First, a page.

Newbie question about python garbage collection when keeping only a reference to an object's member
steve at holdenweb.com
Fri Nov 12 23:18:44 CET 2010
On 11/12/2010 2:03 PM, George Burdell wrote:
> My understanding is that any object which is not pointed to by any
> variable will be automatically deleted. What if I create a class
> object, but only keep a reference to one of its members, and not a
> reference to the object itself? What goes on internally in Python?
> Does Python retain the whole object, or does it just keep a copy of
> the referenced member?
> For example, if I have
> def myclass:
> def __init__(self):
> self.x = [1,2,3]
> self.y = [4,5,6]
> x = myclass().x
> This works, and I correctly get x = [1,2,3]. But what happened to the
> myclass() object initially created, and the member "y"?
The myclass() call created a myclass instance (which contains a
reference to a newly created list, which therefore has a refcount of 1).
Attribute access to that instance then returns a second reference to the
list, which is bound to the name x in the current local namespace (or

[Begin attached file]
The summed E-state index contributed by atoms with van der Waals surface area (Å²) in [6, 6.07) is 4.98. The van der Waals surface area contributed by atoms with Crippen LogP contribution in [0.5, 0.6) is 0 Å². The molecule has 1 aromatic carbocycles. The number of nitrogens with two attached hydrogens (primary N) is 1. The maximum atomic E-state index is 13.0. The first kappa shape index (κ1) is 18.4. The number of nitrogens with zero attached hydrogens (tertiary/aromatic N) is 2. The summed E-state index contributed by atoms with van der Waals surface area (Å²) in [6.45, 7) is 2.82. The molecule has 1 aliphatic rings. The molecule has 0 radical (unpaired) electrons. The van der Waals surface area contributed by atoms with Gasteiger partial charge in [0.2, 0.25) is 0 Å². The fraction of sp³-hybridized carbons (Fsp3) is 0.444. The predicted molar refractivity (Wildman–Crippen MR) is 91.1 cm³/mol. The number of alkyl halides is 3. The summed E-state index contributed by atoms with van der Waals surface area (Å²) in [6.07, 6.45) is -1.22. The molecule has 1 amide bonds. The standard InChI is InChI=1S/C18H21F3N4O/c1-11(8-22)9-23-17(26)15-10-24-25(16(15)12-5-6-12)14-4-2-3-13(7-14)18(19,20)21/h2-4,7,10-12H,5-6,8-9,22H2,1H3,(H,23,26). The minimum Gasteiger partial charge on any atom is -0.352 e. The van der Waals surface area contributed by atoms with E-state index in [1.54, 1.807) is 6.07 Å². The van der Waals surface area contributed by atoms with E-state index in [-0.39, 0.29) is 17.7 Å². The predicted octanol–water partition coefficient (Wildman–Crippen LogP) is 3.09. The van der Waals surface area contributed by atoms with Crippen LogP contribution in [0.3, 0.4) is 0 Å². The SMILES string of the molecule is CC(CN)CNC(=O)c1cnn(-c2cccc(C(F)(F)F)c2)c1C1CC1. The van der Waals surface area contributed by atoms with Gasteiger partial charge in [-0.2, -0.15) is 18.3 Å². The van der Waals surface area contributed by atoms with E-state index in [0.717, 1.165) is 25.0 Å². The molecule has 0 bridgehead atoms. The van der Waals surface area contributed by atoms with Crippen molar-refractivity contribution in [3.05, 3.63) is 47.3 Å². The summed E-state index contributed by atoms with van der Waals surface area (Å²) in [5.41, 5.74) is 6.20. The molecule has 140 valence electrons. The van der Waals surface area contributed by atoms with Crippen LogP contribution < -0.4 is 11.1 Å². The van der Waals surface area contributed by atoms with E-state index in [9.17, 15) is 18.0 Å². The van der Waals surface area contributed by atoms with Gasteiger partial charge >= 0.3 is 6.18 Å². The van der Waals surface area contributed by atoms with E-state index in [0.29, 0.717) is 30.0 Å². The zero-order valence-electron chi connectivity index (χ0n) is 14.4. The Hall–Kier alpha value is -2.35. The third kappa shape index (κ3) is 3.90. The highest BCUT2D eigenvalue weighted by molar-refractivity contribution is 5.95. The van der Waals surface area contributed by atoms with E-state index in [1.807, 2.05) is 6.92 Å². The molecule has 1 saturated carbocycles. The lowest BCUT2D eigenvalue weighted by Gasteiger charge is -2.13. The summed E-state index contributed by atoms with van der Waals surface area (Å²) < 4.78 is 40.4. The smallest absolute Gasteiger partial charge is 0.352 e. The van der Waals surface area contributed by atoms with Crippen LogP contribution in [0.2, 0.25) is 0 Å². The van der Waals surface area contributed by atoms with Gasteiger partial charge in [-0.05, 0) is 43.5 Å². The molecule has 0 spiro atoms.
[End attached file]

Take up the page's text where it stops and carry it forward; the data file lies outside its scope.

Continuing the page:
the module global namespace if this is top-level code). The binding
results in a reference count of two for the list.
The instance, having no outstanding references, is then
garbage-collected, which means that the objects referenced by its
namespace have their reference counts decremented for each reference. So
the destruction of the myclass instance reduces the reference count of
the list [1, 2, 3] to one, and that of the list [4, 5, 6] to zero (which
causes *it* to be garbage collected).
And you are left with a local variable x that references a list whose
current contents are [1, 2, 3].
Remember, the new values aren't created in local namespace. They are
created in a shared area of memory (often referred to as the "heap"), so
it's quite easy to "keep objects alive" that were created inside
functions - just make sure you hold on to references outside the
functions, and you are fine.
Steve Holden +1 571 484 6266 +1 800 494 3119
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